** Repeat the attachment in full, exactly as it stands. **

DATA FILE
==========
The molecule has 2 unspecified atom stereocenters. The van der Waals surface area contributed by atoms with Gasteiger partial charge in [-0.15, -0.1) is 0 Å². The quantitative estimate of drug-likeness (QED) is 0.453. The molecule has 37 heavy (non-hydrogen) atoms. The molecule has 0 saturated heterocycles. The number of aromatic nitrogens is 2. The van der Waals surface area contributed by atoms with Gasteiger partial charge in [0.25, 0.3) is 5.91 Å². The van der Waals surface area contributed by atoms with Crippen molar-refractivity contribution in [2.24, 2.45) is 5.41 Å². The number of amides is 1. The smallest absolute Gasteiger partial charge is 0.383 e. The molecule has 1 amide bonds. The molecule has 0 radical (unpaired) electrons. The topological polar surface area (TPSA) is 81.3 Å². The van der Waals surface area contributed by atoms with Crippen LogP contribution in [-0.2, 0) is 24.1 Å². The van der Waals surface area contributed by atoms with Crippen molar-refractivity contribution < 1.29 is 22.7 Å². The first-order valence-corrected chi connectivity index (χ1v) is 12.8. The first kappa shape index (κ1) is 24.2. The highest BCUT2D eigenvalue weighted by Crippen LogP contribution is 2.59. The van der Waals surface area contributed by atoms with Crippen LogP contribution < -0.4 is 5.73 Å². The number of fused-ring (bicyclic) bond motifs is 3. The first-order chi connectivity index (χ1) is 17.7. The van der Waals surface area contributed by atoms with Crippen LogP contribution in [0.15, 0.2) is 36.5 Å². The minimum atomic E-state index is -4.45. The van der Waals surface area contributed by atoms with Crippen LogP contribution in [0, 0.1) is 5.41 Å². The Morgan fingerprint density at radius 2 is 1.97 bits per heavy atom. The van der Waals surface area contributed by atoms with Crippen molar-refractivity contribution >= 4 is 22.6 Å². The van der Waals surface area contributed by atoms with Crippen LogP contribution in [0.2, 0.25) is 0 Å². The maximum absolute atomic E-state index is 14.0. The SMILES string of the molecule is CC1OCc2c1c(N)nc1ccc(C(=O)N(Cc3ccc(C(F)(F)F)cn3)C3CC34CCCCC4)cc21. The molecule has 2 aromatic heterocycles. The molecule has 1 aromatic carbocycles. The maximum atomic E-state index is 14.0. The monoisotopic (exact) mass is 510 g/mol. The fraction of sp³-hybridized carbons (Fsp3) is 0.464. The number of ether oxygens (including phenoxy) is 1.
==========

The molecule has 2 unspecified atom stereocenters. The van der Waals surface area contributed by atoms with Gasteiger partial charge in [-0.15, -0.1) is 0 Å². The quantitative estimate of drug-likeness (QED) is 0.453. The molecule has 37 heavy (non-hydrogen) atoms. The molecule has 0 saturated heterocycles. The number of aromatic nitrogens is 2. The van der Waals surface area contributed by atoms with Gasteiger partial charge in [0.25, 0.3) is 5.91 Å². The van der Waals surface area contributed by atoms with Crippen molar-refractivity contribution in [2.24, 2.45) is 5.41 Å². The number of amides is 1. The smallest absolute Gasteiger partial charge is 0.383 e. The molecule has 1 amide bonds. The molecule has 0 radical (unpaired) electrons. The topological polar surface area (TPSA) is 81.3 Å². The van der Waals surface area contributed by atoms with Crippen LogP contribution in [-0.2, 0) is 24.1 Å². The van der Waals surface area contributed by atoms with Crippen molar-refractivity contribution < 1.29 is 22.7 Å². The first-order valence-corrected chi connectivity index (χ1v) is 12.8. The first kappa shape index (κ1) is 24.2. The highest BCUT2D eigenvalue weighted by Crippen LogP contribution is 2.59. The van der Waals surface area contributed by atoms with Crippen LogP contribution < -0.4 is 5.73 Å². The number of fused-ring (bicyclic) bond motifs is 3. The first-order chi connectivity index (χ1) is 17.7. The van der Waals surface area contributed by atoms with Crippen LogP contribution in [0.15, 0.2) is 36.5 Å². The minimum atomic E-state index is -4.45. The van der Waals surface area contributed by atoms with Crippen LogP contribution in [0, 0.1) is 5.41 Å². The Morgan fingerprint density at radius 2 is 1.97 bits per heavy atom. The van der Waals surface area contributed by atoms with Crippen molar-refractivity contribution >= 4 is 22.6 Å². The van der Waals surface area contributed by atoms with Crippen LogP contribution in [0.2, 0.25) is 0 Å². The maximum absolute atomic E-state index is 14.0. The SMILES string of the molecule is CC1OCc2c1c(N)nc1ccc(C(=O)N(Cc3ccc(C(F)(F)F)cn3)C3CC34CCCCC4)cc21. The molecule has 2 aromatic heterocycles. The molecule has 1 aromatic carbocycles. The maximum atomic E-state index is 14.0. The monoisotopic (exact) mass is 510 g/mol. The fraction of sp³-hybridized carbons (Fsp3) is 0.464. The number of ether oxygens (including phenoxy) is 1.